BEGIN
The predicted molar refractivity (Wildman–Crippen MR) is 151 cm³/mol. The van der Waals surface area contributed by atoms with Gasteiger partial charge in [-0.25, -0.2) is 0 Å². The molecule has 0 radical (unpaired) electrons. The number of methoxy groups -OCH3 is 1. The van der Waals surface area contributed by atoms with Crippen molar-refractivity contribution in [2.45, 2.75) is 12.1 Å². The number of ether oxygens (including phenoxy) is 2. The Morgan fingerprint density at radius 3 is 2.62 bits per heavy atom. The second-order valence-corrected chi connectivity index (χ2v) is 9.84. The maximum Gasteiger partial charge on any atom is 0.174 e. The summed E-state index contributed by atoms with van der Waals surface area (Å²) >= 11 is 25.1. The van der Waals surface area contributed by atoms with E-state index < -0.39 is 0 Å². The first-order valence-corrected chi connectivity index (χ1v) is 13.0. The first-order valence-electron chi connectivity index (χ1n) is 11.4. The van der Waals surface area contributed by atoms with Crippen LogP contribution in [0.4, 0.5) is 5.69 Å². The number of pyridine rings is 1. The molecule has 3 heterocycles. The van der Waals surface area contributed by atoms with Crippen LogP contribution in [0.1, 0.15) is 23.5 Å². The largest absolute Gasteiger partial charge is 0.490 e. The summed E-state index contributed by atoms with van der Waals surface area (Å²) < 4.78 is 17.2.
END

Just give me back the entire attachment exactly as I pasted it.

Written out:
The predicted molar refractivity (Wildman–Crippen MR) is 151 cm³/mol. The van der Waals surface area contributed by atoms with Gasteiger partial charge in [-0.25, -0.2) is 0 Å². The molecule has 0 radical (unpaired) electrons. The number of methoxy groups -OCH3 is 1. The van der Waals surface area contributed by atoms with Crippen molar-refractivity contribution in [2.45, 2.75) is 12.1 Å². The number of ether oxygens (including phenoxy) is 2. The Morgan fingerprint density at radius 3 is 2.62 bits per heavy atom. The second-order valence-corrected chi connectivity index (χ2v) is 9.84. The maximum Gasteiger partial charge on any atom is 0.174 e. The summed E-state index contributed by atoms with van der Waals surface area (Å²) >= 11 is 25.1. The van der Waals surface area contributed by atoms with E-state index < -0.39 is 0 Å². The first-order valence-corrected chi connectivity index (χ1v) is 13.0. The first-order valence-electron chi connectivity index (χ1n) is 11.4. The van der Waals surface area contributed by atoms with Crippen LogP contribution in [0.4, 0.5) is 5.69 Å². The number of pyridine rings is 1. The molecule has 3 heterocycles. The van der Waals surface area contributed by atoms with Crippen LogP contribution in [0.1, 0.15) is 23.5 Å². The largest absolute Gasteiger partial charge is 0.490 e. The summed E-state index contributed by atoms with van der Waals surface area (Å²) < 4.78 is 17.2.